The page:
Again, years passed.  I was exhausted, was having a hard time just keeping the pace of living in shelters.  I’d lost motivation to try.   This had become apparent to a shelter volunteer i’d known for a few years.    She got involved in an attempt to find me a place to live through the city’s newly formed housing development program for homeless people.  She took me to appointments to get the paperwork filed.   Then we waited, and waited.  It was taking much longer than was expected, in getting me approved for the program.   So she went to the office of a Tennessee senator to look into the delay.   A short time later I was accepted.  (As a side note – if you are having problems with government or legal issues of any kind, try your senator – just the mention of their name can often get amazing things done.)   It was a full year from the time I filed the paper work until I was accepted into the program.  I was assigned to a team of very qualified, very professional case managers who really took care of me.   Still, it was another 4 months before a unit was made available to me, and I moved in.   I then had a place of my own.

An apartment.  Tiny, it totaled less than 200 sq feet – it was equipped with a full bathroom (shower, no tub) and a kitchen – stove, sink, refrigerator/freezer.   Case managers and a few people I knew helped me to stock it with necessities.   I lived there for several years.  Then, without warning, I was removed from the case management program.   They had assessed, without talking to me, that I no longer needed the case managers.   I admit that I didn’t need them much, but I did need them still.  The official word was that I was being “transitioned” into another case management service – but that turned into no case management at all.

Instead, the process had begun to have me declared disabled (for my depression and anxiety issues) so that I could receive SSI benefits.  Still, I no longer had a case manager, and as per usual, my life (what little there was of a life) fell apart, depression and anxiety over burdened me again.  As much as a help the SSI benefits are, being declared disabled due to mental health issues can really mess with your sense of well being.  I hated the place I was staying, it was more depressing than living in a shelter – it was a small building (just 16 units) where other defective people lived and sometimes died.  After 5 years of living in that place, I did not recertify for my section 8.  Losing the section 8 mean that  my rent payment would jump from 50 dollars a month to 500 dollars a month.  I could not afford that much rent with my SSI.  At that point I knew I would have to go back to the streets, and it dawned on me that I didn’t have to stay in Nashville.  I could go anywhere.    San Diego, my home town, had been on my mind a lot lately, so I left Nashville for San Diego.   After a couple weeks of living on sidewalks in San Diego, I was able to get into a “shelter” people call “the tent”.  The quotation marks are to emphasis that this really isn’t much of a shelter – it’s as bare minimum as you can get.   About the only difference between the sidewalk and the tent is that, in the tent the cops don’t harass you.   The “tent” doesn’t even have a floor, just the asphalt of a parking lot.  I have now been in the tent for 6 months.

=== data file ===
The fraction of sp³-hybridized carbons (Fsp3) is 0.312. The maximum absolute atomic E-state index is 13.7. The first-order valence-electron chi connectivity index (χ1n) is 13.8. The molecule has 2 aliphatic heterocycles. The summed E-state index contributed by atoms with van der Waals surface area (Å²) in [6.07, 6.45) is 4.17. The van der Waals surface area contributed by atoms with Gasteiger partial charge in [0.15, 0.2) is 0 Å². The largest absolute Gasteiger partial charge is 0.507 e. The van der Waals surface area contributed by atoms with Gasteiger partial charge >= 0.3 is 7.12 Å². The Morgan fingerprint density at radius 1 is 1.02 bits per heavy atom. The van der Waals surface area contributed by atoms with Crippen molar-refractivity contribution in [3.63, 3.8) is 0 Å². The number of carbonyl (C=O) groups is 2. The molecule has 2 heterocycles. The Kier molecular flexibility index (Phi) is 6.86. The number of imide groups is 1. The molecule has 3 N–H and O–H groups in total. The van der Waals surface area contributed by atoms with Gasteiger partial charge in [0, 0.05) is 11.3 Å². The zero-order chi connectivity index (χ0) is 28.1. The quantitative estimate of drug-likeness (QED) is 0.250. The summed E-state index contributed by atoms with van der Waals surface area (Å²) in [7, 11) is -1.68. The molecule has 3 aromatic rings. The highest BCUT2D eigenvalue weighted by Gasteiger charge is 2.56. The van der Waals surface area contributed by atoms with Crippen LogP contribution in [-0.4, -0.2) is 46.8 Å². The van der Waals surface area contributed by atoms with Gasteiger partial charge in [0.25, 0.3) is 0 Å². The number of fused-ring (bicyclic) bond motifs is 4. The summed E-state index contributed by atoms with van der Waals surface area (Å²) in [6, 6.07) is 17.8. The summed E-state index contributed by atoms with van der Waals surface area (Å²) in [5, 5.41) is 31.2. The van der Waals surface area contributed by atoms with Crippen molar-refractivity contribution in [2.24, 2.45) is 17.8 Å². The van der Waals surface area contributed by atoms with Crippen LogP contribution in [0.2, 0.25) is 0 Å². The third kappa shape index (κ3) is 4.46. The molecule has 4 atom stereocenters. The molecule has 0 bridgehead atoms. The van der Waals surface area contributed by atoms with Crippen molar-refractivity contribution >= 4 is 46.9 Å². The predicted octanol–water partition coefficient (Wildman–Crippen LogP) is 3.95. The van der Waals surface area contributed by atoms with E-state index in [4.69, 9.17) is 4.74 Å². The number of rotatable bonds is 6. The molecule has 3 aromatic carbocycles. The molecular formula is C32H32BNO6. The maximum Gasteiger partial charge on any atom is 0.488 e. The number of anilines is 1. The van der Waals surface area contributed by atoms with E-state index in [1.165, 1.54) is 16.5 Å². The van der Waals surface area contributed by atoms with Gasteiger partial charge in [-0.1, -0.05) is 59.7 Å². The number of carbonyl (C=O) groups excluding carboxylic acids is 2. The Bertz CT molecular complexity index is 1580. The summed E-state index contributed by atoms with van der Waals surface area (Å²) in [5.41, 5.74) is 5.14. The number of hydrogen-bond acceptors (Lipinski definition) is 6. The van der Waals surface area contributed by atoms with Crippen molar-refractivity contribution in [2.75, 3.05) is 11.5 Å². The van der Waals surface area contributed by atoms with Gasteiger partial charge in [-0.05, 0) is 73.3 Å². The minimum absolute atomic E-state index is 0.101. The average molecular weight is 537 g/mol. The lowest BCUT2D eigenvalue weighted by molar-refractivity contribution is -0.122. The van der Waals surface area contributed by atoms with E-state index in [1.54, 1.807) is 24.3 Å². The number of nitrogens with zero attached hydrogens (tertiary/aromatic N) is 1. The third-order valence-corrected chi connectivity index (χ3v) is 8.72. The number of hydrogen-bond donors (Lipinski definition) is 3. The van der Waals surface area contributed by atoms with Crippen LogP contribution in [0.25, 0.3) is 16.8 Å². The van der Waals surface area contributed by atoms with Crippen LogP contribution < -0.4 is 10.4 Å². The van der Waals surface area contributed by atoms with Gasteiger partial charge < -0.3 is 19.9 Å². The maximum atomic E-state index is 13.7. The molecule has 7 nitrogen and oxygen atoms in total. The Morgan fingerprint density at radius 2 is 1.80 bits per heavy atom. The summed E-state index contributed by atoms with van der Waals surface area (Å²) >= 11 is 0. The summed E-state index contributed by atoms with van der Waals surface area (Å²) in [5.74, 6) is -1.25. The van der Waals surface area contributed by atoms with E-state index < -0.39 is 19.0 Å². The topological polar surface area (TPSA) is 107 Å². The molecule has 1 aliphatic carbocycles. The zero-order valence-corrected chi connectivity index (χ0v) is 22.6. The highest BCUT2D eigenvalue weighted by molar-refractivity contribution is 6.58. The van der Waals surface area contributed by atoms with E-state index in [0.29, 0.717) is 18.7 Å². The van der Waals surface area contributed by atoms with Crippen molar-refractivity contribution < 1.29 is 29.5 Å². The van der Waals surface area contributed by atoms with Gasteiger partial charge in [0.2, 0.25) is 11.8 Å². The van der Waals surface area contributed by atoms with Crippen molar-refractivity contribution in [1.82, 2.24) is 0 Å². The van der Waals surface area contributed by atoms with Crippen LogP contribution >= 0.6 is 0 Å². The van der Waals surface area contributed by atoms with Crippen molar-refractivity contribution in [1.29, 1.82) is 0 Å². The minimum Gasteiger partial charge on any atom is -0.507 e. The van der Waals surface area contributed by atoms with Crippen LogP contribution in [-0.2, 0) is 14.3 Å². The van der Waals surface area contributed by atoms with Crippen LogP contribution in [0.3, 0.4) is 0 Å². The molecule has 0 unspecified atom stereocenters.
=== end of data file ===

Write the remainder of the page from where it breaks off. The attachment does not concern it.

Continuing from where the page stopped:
About Kevin Barbieux

I have been diagnosed as being chronically homeless. I write about my experiences and opinions of being homeless